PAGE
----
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innocence.
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innocence.

‘innocence.’ follows a group of Black and Latina women activists in San Jose, Calif., as they drive a grass-roots movement to remove police from their children’s schools.

Growing up, we both witnessed how harsh disciplinary measures used in public schools negatively impacted our peers. We wanted to use the power of film to highlight these practices that still exist today and how they disproportionately target Black children and children of color.

We entered a community in San José that had united behind an idea to improve the lives of the next generation. The murder of George Floyd prompted calls to defund the police, and policing in schools quickly became a focus of attention.

Dozens of school districts across the country cut ties with local law enforcement following protests in 2020. This included districts in major Bay Area cities such as Oakland and San Francisco. However, San José Unified School District, the largest in San José and one of the largest in Northern California, ruled out the possibility of eliminating police involvement in its schools.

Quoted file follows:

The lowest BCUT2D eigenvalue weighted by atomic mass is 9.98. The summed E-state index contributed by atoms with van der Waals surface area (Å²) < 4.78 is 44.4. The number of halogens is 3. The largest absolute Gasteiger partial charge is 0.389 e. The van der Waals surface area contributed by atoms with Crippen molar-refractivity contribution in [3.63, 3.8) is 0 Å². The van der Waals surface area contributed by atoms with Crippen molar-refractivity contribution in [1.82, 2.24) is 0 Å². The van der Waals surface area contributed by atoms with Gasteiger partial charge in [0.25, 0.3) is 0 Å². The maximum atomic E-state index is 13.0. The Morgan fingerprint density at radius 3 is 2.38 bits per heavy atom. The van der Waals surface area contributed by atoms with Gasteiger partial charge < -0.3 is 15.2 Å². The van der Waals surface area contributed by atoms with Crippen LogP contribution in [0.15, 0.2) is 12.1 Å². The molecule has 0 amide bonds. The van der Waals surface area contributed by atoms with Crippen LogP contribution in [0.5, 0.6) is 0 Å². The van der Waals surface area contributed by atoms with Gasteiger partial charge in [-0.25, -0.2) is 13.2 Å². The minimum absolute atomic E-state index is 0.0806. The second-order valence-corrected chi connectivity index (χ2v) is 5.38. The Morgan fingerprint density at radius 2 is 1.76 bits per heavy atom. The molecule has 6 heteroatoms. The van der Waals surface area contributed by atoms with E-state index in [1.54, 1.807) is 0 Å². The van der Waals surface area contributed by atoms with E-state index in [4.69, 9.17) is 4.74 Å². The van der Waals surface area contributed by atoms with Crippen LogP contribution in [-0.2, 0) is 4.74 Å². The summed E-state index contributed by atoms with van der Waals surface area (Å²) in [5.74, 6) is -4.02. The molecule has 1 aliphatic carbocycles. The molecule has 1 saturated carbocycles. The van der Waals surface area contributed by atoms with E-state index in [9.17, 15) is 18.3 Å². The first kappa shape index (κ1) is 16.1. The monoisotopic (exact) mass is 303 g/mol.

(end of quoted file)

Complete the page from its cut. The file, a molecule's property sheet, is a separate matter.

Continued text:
Following the completion of this film, school districts across San José voted to greatly reduce police presence in schools. Families continue to pressure the districts to end all police presence and implement adequate restorative justice and mental health services for students. Our film will continue to be shared as a reminder about how the current system is unjust and unsustainable.

Through our documentary, we aim to contextualize nationwide calls for reducing police budgets and allow impacted communities to share their experiences about why this issue is so important to them. We hope that our film will enable meaningful dialogue on these issues and lead to solutions that will create a better future for children of all communities.